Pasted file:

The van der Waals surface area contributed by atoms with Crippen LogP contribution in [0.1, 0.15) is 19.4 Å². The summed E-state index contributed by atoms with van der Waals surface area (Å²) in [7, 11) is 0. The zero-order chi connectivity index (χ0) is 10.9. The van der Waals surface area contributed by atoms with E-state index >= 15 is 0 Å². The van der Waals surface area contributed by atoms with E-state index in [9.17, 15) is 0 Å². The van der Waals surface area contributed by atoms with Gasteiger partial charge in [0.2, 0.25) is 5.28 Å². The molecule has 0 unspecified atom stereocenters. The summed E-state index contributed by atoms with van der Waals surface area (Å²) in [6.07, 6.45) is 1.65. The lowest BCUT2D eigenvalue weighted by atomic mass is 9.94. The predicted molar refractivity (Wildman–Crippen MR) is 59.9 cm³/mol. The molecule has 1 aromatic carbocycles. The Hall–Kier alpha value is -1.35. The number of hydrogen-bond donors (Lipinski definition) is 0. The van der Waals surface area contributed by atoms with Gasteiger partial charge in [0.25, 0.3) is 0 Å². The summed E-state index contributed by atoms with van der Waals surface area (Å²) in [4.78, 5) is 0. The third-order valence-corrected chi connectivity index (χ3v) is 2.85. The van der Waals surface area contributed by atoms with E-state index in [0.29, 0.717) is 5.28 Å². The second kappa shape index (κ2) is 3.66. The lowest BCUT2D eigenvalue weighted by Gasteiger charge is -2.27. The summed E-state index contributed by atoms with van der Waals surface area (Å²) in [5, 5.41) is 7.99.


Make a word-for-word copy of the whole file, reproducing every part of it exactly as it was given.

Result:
The van der Waals surface area contributed by atoms with Crippen LogP contribution in [0.1, 0.15) is 19.4 Å². The summed E-state index contributed by atoms with van der Waals surface area (Å²) in [7, 11) is 0. The zero-order chi connectivity index (χ0) is 10.9. The van der Waals surface area contributed by atoms with E-state index >= 15 is 0 Å². The van der Waals surface area contributed by atoms with E-state index in [9.17, 15) is 0 Å². The van der Waals surface area contributed by atoms with Gasteiger partial charge in [0.2, 0.25) is 5.28 Å². The molecule has 0 unspecified atom stereocenters. The summed E-state index contributed by atoms with van der Waals surface area (Å²) in [6.07, 6.45) is 1.65. The lowest BCUT2D eigenvalue weighted by atomic mass is 9.94. The predicted molar refractivity (Wildman–Crippen MR) is 59.9 cm³/mol. The molecule has 1 aromatic carbocycles. The Hall–Kier alpha value is -1.35. The number of hydrogen-bond donors (Lipinski definition) is 0. The van der Waals surface area contributed by atoms with Gasteiger partial charge in [0.25, 0.3) is 0 Å². The summed E-state index contributed by atoms with van der Waals surface area (Å²) in [4.78, 5) is 0. The third-order valence-corrected chi connectivity index (χ3v) is 2.85. The van der Waals surface area contributed by atoms with E-state index in [0.29, 0.717) is 5.28 Å². The second kappa shape index (κ2) is 3.66. The lowest BCUT2D eigenvalue weighted by Gasteiger charge is -2.27. The summed E-state index contributed by atoms with van der Waals surface area (Å²) in [5, 5.41) is 7.99.